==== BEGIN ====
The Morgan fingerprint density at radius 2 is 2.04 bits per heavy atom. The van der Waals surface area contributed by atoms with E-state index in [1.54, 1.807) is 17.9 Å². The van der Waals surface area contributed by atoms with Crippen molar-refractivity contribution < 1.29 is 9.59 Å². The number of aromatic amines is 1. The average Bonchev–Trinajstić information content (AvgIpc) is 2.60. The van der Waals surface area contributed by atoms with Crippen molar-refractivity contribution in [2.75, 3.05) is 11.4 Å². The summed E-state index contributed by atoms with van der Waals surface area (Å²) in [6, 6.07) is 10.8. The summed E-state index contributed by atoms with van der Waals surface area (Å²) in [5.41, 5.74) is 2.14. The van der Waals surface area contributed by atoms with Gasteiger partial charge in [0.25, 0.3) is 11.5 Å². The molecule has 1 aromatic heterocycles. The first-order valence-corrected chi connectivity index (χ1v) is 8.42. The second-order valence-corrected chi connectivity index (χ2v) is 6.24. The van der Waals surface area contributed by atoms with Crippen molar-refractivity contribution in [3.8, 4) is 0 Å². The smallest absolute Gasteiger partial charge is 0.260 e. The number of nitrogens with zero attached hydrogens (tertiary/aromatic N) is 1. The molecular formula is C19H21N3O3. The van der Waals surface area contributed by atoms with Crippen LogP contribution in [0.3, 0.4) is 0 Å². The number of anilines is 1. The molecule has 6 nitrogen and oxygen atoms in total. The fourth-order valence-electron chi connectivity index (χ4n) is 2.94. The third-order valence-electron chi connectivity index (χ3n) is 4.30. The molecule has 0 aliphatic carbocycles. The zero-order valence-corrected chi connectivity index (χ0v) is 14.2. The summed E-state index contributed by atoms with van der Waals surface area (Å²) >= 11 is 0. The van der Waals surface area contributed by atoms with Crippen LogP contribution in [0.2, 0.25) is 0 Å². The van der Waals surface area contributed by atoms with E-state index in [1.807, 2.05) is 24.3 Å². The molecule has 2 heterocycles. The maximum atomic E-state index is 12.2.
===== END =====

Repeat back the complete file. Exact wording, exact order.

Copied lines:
The Morgan fingerprint density at radius 2 is 2.04 bits per heavy atom. The van der Waals surface area contributed by atoms with E-state index in [1.54, 1.807) is 17.9 Å². The van der Waals surface area contributed by atoms with Crippen molar-refractivity contribution < 1.29 is 9.59 Å². The number of aromatic amines is 1. The average Bonchev–Trinajstić information content (AvgIpc) is 2.60. The van der Waals surface area contributed by atoms with Crippen molar-refractivity contribution in [2.75, 3.05) is 11.4 Å². The summed E-state index contributed by atoms with van der Waals surface area (Å²) in [6, 6.07) is 10.8. The summed E-state index contributed by atoms with van der Waals surface area (Å²) in [5.41, 5.74) is 2.14. The van der Waals surface area contributed by atoms with Gasteiger partial charge in [0.25, 0.3) is 11.5 Å². The molecule has 1 aromatic heterocycles. The first-order valence-corrected chi connectivity index (χ1v) is 8.42. The second-order valence-corrected chi connectivity index (χ2v) is 6.24. The van der Waals surface area contributed by atoms with Crippen molar-refractivity contribution in [3.8, 4) is 0 Å². The smallest absolute Gasteiger partial charge is 0.260 e. The number of nitrogens with zero attached hydrogens (tertiary/aromatic N) is 1. The molecular formula is C19H21N3O3. The van der Waals surface area contributed by atoms with Crippen LogP contribution in [0.3, 0.4) is 0 Å². The number of anilines is 1. The molecule has 6 nitrogen and oxygen atoms in total. The fourth-order valence-electron chi connectivity index (χ4n) is 2.94. The third-order valence-electron chi connectivity index (χ3n) is 4.30. The molecule has 0 aliphatic carbocycles. The zero-order valence-corrected chi connectivity index (χ0v) is 14.2. The summed E-state index contributed by atoms with van der Waals surface area (Å²) >= 11 is 0. The van der Waals surface area contributed by atoms with Crippen LogP contribution in [0.2, 0.25) is 0 Å². The van der Waals surface area contributed by atoms with E-state index in [1.807, 2.05) is 24.3 Å². The molecule has 2 heterocycles. The maximum atomic E-state index is 12.2.